Perth Theatre at Horsecross Arts and Morna Young
“In his welcome return to Scotland, the former artistic director of Edinburgh’s Traverse Theatre brought out the musicality, communality and sense of the mythic in Morna Young’s play about Moray-coast fishermen and their families. Spare and precise, Brown’s staging moved like the ebb and flow of the North Sea itself.”

Lost at Sea by Morna Young. L-R: Jennifer Black, Gerry Mulgrew, Helen McAlpine, Kim Gerard, Thoren Ferguson, Ali Craig, Andy Clark. Pic: Mihaela Bodlovic

Best Design
Shona Reppe (design concept), Ailsa Paterson (design realiser), Selene Cochrane (costume designer and maker) and Chris Edser (animator), Baba Yaga
Imaginate and Windmill Theatre Company
“Baba Yaga was a riot of brilliant and transgressive design. All realised by Ailsa Paterson, it saw Shona Reppe, the genius of flamboyant but miniaturist theatre scapes, scaling up her work to create a set that soared by magic lift up to the top floor where Chris Edser’s animations created the near-psychedelic background for the witch Baba Yaga’s layer. While Selene Cochrane’s costumes used everyday objects for bright and clever effect, to indicate quite clearly that she wasn’t a witch after all.”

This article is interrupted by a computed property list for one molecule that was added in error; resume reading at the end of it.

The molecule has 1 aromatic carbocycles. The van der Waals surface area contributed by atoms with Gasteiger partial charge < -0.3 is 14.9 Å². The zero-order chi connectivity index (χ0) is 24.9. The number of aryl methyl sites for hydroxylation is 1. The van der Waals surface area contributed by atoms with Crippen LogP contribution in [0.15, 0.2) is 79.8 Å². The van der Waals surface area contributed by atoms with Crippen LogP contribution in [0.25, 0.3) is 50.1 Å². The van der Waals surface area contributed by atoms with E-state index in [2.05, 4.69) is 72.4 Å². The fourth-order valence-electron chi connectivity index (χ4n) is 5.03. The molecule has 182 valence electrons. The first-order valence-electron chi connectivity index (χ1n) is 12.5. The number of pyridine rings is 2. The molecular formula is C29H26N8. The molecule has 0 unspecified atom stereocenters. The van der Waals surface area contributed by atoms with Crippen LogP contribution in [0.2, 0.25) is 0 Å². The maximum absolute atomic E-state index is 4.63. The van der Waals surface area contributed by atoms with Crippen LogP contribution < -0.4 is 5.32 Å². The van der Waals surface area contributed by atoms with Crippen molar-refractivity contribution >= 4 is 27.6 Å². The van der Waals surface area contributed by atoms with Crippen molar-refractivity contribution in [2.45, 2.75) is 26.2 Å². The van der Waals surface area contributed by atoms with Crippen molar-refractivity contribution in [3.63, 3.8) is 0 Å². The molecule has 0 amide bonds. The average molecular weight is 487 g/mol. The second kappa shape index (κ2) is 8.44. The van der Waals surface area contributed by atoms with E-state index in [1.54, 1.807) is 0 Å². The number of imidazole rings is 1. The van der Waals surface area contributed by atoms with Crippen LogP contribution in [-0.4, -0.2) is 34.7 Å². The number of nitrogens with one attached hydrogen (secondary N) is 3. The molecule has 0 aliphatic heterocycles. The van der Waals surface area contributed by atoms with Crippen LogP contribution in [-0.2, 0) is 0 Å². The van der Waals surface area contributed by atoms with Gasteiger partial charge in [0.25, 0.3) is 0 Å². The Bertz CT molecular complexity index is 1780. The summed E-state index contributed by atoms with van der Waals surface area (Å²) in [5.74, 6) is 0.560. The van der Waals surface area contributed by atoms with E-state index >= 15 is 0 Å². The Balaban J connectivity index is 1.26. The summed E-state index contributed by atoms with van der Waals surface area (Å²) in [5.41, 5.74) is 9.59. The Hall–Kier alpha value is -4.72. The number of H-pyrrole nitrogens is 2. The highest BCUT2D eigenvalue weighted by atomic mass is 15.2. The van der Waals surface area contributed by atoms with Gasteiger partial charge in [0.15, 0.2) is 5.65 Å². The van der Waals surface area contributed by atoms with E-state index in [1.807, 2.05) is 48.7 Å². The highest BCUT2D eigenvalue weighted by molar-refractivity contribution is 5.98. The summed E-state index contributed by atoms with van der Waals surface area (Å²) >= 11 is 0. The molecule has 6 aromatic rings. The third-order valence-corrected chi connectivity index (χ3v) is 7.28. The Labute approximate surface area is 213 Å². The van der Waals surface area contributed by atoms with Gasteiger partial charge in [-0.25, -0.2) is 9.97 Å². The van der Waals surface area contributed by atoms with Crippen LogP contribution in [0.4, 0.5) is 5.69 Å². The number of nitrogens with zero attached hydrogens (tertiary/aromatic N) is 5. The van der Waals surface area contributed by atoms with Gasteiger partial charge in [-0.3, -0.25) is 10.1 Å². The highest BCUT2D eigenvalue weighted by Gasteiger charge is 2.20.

Christine Johnston and Shona Reppe in Baba Yaga. Pic Matt Turner

Best Music and Sound
Claire McKenzie (music and lyrics), Scott Gilmour (music and lyrics) and Richard Thomas (additional songs), My Left Right Foot – The Musical
Birds of Paradise and National Theatre of Scotland